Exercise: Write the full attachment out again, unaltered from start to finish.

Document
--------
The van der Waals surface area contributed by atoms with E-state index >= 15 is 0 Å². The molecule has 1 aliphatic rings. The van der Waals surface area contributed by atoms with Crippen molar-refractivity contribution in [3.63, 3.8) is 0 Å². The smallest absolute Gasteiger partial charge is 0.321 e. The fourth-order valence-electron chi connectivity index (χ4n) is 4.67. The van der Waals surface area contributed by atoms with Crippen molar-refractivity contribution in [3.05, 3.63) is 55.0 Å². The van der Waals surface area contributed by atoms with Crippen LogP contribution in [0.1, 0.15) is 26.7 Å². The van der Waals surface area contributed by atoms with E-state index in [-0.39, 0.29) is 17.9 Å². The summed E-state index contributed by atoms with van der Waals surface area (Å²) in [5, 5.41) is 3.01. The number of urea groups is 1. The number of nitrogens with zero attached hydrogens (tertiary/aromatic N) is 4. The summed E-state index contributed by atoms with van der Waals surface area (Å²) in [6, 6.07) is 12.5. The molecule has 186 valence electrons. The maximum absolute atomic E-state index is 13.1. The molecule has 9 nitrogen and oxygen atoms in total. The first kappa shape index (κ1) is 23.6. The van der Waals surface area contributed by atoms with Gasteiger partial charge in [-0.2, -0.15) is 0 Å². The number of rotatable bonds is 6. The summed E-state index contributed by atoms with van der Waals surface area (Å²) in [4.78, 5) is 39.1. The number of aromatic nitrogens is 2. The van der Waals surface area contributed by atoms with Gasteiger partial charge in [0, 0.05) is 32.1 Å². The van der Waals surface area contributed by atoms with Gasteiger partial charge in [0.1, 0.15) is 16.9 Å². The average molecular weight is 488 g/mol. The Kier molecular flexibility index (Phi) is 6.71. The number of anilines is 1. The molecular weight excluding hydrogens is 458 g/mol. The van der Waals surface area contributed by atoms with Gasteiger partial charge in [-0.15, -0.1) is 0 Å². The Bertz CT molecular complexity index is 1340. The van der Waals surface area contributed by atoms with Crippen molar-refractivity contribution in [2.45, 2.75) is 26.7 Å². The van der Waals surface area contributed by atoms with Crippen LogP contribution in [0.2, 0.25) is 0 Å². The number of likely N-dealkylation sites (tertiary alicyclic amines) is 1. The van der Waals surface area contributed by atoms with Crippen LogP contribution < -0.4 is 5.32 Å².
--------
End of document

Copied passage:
The van der Waals surface area contributed by atoms with E-state index >= 15 is 0 Å². The molecule has 1 aliphatic rings. The van der Waals surface area contributed by atoms with Crippen molar-refractivity contribution in [3.63, 3.8) is 0 Å². The smallest absolute Gasteiger partial charge is 0.321 e. The fourth-order valence-electron chi connectivity index (χ4n) is 4.67. The van der Waals surface area contributed by atoms with Crippen molar-refractivity contribution in [3.05, 3.63) is 55.0 Å². The van der Waals surface area contributed by atoms with Crippen LogP contribution in [0.1, 0.15) is 26.7 Å². The van der Waals surface area contributed by atoms with E-state index in [-0.39, 0.29) is 17.9 Å². The summed E-state index contributed by atoms with van der Waals surface area (Å²) in [5, 5.41) is 3.01. The number of urea groups is 1. The number of nitrogens with zero attached hydrogens (tertiary/aromatic N) is 4. The summed E-state index contributed by atoms with van der Waals surface area (Å²) in [6, 6.07) is 12.5. The molecule has 186 valence electrons. The maximum absolute atomic E-state index is 13.1. The molecule has 9 nitrogen and oxygen atoms in total. The first kappa shape index (κ1) is 23.6. The van der Waals surface area contributed by atoms with Gasteiger partial charge in [-0.2, -0.15) is 0 Å². The number of rotatable bonds is 6. The summed E-state index contributed by atoms with van der Waals surface area (Å²) in [4.78, 5) is 39.1. The number of aromatic nitrogens is 2. The van der Waals surface area contributed by atoms with Gasteiger partial charge in [0, 0.05) is 32.1 Å². The van der Waals surface area contributed by atoms with Gasteiger partial charge in [0.1, 0.15) is 16.9 Å². The average molecular weight is 488 g/mol. The Kier molecular flexibility index (Phi) is 6.71. The number of anilines is 1. The molecular weight excluding hydrogens is 458 g/mol. The van der Waals surface area contributed by atoms with Gasteiger partial charge in [-0.15, -0.1) is 0 Å². The Bertz CT molecular complexity index is 1340. The van der Waals surface area contributed by atoms with Crippen molar-refractivity contribution in [2.45, 2.75) is 26.7 Å². The van der Waals surface area contributed by atoms with Crippen LogP contribution in [0.2, 0.25) is 0 Å². The number of likely N-dealkylation sites (tertiary alicyclic amines) is 1. The van der Waals surface area contributed by atoms with Crippen LogP contribution < -0.4 is 5.32 Å².